By Ye Xie, macro commentator at Bloomberg
Beijing is moving away from its implicit support for state-owned enterprises in the bond market.
Yongcheng Coal & Electricity’s default this week sent a shock wave through the market, causing dollar bonds of several other Chinese state-owned enterprises to tumble.
Over the past two months, three of the five onshore bond defaults came from SOEs, according to Goldman Sachs. That brought the total number of SOE defaults this year to six, making 2020 one of the most-active years for defaults in the sector. The 93 billion yuan ($14 billion) in domestic bonds outstanding at the time of default represented 0.46% of all SOE bonds at the start of the year, compared with 0.04% in 2019.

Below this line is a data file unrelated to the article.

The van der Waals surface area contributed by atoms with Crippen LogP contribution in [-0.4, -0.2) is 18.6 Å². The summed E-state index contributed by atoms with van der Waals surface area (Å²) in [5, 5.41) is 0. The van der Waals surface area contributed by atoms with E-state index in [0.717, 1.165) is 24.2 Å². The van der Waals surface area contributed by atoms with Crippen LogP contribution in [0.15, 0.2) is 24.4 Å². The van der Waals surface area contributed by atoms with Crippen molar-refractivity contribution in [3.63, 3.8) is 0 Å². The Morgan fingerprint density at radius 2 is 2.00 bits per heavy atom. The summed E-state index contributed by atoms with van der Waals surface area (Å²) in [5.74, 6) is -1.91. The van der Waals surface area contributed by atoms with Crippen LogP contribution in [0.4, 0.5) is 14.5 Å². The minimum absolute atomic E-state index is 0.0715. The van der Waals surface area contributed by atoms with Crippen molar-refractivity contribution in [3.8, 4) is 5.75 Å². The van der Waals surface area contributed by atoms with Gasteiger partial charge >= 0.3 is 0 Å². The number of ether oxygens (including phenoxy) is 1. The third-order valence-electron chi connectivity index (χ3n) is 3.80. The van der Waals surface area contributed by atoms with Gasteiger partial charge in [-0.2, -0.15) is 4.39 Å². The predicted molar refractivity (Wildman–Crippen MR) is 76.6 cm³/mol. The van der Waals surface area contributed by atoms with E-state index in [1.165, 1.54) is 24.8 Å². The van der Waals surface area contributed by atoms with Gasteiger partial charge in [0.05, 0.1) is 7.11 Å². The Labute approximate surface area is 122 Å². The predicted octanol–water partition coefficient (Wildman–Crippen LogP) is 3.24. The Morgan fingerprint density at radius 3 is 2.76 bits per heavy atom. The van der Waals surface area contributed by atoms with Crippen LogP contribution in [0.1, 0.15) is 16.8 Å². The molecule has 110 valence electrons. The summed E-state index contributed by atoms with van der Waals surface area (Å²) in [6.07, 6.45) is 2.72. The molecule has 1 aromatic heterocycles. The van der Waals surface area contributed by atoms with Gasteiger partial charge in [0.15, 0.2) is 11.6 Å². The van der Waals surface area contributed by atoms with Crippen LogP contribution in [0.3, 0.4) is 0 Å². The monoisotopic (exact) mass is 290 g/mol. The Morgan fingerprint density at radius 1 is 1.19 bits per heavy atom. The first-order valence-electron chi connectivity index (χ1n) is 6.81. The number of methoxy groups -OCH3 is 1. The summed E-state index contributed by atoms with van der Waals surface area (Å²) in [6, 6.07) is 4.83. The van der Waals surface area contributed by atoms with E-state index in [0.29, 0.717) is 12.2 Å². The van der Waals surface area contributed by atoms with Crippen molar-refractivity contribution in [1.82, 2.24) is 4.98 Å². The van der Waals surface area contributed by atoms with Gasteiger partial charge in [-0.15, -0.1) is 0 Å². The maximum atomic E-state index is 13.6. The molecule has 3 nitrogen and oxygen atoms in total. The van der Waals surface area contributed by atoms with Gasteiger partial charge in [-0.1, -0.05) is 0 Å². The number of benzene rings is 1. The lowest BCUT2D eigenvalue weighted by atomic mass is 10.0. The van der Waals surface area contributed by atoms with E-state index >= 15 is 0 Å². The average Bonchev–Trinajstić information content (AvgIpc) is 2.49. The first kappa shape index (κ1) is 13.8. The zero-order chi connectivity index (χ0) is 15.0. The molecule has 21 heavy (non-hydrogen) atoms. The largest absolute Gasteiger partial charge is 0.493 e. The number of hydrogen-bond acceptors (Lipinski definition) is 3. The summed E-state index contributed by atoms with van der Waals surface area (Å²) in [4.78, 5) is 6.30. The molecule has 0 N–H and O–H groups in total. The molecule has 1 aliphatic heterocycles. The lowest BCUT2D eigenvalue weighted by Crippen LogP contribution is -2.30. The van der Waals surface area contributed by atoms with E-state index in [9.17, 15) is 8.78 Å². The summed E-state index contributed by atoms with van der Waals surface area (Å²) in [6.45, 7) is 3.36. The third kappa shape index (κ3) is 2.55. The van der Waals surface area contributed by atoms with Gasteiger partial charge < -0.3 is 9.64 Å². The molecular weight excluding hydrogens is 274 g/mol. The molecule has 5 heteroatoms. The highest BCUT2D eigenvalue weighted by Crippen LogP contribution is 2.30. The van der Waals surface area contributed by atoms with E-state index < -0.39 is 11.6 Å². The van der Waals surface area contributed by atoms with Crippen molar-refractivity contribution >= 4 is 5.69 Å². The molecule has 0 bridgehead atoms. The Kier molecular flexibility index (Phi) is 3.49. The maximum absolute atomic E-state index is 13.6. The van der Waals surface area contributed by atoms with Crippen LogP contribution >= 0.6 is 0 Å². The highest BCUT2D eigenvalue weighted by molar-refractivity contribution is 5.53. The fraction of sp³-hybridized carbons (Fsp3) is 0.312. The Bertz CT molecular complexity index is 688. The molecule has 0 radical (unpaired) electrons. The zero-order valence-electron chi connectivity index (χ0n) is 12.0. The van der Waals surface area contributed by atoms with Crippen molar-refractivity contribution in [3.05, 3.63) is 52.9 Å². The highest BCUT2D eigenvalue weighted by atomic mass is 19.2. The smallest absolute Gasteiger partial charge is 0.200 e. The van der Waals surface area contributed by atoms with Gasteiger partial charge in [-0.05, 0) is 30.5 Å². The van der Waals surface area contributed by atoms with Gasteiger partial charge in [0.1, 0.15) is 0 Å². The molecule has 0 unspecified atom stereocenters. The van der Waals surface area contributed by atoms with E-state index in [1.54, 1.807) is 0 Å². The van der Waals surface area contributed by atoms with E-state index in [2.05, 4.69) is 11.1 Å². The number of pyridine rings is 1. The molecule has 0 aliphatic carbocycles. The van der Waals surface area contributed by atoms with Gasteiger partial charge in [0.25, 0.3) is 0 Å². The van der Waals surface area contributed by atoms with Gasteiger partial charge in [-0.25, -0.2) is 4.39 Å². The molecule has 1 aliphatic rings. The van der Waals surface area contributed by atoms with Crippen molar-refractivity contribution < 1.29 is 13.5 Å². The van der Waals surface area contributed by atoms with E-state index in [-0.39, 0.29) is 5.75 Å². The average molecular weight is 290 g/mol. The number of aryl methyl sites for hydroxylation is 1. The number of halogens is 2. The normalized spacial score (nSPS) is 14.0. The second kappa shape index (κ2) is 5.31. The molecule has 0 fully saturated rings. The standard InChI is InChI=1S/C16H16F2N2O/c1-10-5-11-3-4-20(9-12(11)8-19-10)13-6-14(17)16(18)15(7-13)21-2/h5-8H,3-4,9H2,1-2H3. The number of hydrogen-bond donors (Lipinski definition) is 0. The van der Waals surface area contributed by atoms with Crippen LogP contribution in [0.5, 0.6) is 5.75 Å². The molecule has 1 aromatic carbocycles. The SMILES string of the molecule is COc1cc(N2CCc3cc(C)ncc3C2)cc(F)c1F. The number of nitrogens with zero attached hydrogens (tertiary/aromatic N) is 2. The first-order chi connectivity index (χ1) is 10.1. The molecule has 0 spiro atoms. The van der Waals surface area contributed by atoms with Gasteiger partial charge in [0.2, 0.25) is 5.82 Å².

Beyond the SOEs, policy makers also seem to be attempting to shake off the moral hazard of “too big to fail.” While the number of total defaults has declined, the size of the non-payments has increased considerably. The 19 domestic bond defaults this year affect 163 billion yuan outstanding, surpassing the 131 billion yuan from 36 non-payments in 2019.
Make no mistake — systemically important companies are likely to be rescued when push comes to shove. Still, the message is loud and clear: Now that the economy has recovered, China has moved to credit clean-up mode from forbearance mode.
“This will likely mean defaults will pick up” next year, and there will continue to be a “fat tail” among China’s high-yield bonds, Goldman Sachs analysts Kenneth Ho and Chakki Ting wrote.
The U.S. trading session Thursday was dominated by concerns about the pandemic as Chicago issued an advisory urging residents to avoid leaving home. Bonds gained and stocks fell. Before the vaccine potentially brings life back to somewhat normal next year, investors have to face the reality that the virus resurgence may slow the economy in coming months and stimulus is nowhere to be seen during a lame-luck period on Capitol Hill.
It’s going to be tricky winter.